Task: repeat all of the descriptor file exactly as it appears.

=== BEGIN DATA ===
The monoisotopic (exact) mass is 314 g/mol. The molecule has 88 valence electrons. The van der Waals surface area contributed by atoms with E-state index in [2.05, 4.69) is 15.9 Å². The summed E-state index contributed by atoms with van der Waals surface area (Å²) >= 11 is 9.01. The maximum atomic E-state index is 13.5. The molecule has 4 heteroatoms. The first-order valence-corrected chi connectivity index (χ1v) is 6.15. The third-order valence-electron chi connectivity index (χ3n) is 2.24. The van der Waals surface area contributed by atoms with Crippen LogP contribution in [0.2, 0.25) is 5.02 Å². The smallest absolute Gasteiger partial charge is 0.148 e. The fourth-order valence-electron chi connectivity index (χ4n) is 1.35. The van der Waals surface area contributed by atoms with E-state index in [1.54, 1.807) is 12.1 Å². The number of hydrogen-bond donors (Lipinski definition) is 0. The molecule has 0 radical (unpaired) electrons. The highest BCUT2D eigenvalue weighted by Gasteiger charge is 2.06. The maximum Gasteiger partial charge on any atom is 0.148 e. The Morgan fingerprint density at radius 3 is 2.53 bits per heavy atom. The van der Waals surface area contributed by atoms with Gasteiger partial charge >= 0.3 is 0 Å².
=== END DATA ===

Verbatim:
The monoisotopic (exact) mass is 314 g/mol. The molecule has 88 valence electrons. The van der Waals surface area contributed by atoms with E-state index in [2.05, 4.69) is 15.9 Å². The summed E-state index contributed by atoms with van der Waals surface area (Å²) >= 11 is 9.01. The maximum atomic E-state index is 13.5. The molecule has 4 heteroatoms. The first-order valence-corrected chi connectivity index (χ1v) is 6.15. The third-order valence-electron chi connectivity index (χ3n) is 2.24. The van der Waals surface area contributed by atoms with Crippen LogP contribution in [0.2, 0.25) is 5.02 Å². The smallest absolute Gasteiger partial charge is 0.148 e. The fourth-order valence-electron chi connectivity index (χ4n) is 1.35. The van der Waals surface area contributed by atoms with E-state index in [1.54, 1.807) is 12.1 Å². The number of hydrogen-bond donors (Lipinski definition) is 0. The molecule has 0 radical (unpaired) electrons. The highest BCUT2D eigenvalue weighted by Gasteiger charge is 2.06. The maximum Gasteiger partial charge on any atom is 0.148 e. The Morgan fingerprint density at radius 3 is 2.53 bits per heavy atom. The van der Waals surface area contributed by atoms with Gasteiger partial charge >= 0.3 is 0 Å².